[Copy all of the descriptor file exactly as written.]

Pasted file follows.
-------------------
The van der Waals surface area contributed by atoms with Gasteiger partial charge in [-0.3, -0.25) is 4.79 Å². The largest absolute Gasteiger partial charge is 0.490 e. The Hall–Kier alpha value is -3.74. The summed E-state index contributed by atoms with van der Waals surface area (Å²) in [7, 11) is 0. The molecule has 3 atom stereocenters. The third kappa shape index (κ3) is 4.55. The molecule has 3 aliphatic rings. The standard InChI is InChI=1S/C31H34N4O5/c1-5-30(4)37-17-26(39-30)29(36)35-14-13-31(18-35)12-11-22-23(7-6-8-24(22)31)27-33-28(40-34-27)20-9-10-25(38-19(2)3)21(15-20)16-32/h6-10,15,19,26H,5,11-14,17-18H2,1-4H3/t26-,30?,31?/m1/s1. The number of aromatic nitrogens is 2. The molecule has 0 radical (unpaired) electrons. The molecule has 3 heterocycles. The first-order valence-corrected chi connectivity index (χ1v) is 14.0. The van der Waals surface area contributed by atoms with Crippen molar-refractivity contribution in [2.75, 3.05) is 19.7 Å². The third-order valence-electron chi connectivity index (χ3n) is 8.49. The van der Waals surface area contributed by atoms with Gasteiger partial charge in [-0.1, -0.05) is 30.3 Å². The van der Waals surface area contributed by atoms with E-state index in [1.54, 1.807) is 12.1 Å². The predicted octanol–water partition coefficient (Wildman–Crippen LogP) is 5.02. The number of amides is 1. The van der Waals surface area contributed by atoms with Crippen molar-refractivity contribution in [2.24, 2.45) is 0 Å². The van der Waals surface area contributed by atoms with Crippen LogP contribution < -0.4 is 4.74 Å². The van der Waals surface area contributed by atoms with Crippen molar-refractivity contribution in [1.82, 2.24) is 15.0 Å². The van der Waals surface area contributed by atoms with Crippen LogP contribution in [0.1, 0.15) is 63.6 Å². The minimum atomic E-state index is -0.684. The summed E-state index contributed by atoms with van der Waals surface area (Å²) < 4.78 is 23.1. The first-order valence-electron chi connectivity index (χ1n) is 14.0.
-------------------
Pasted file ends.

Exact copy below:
The van der Waals surface area contributed by atoms with Gasteiger partial charge in [-0.3, -0.25) is 4.79 Å². The largest absolute Gasteiger partial charge is 0.490 e. The Hall–Kier alpha value is -3.74. The summed E-state index contributed by atoms with van der Waals surface area (Å²) in [7, 11) is 0. The molecule has 3 atom stereocenters. The third kappa shape index (κ3) is 4.55. The molecule has 3 aliphatic rings. The standard InChI is InChI=1S/C31H34N4O5/c1-5-30(4)37-17-26(39-30)29(36)35-14-13-31(18-35)12-11-22-23(7-6-8-24(22)31)27-33-28(40-34-27)20-9-10-25(38-19(2)3)21(15-20)16-32/h6-10,15,19,26H,5,11-14,17-18H2,1-4H3/t26-,30?,31?/m1/s1. The number of aromatic nitrogens is 2. The molecule has 0 radical (unpaired) electrons. The molecule has 3 heterocycles. The first-order valence-corrected chi connectivity index (χ1v) is 14.0. The van der Waals surface area contributed by atoms with Crippen molar-refractivity contribution in [2.75, 3.05) is 19.7 Å². The third-order valence-electron chi connectivity index (χ3n) is 8.49. The van der Waals surface area contributed by atoms with Gasteiger partial charge in [-0.1, -0.05) is 30.3 Å². The van der Waals surface area contributed by atoms with E-state index in [1.54, 1.807) is 12.1 Å². The predicted octanol–water partition coefficient (Wildman–Crippen LogP) is 5.02. The number of amides is 1. The van der Waals surface area contributed by atoms with Crippen molar-refractivity contribution in [2.24, 2.45) is 0 Å². The van der Waals surface area contributed by atoms with Crippen LogP contribution < -0.4 is 4.74 Å². The van der Waals surface area contributed by atoms with Crippen molar-refractivity contribution in [1.82, 2.24) is 15.0 Å². The van der Waals surface area contributed by atoms with Crippen LogP contribution in [0.1, 0.15) is 63.6 Å². The minimum atomic E-state index is -0.684. The summed E-state index contributed by atoms with van der Waals surface area (Å²) < 4.78 is 23.1. The first-order valence-electron chi connectivity index (χ1n) is 14.0.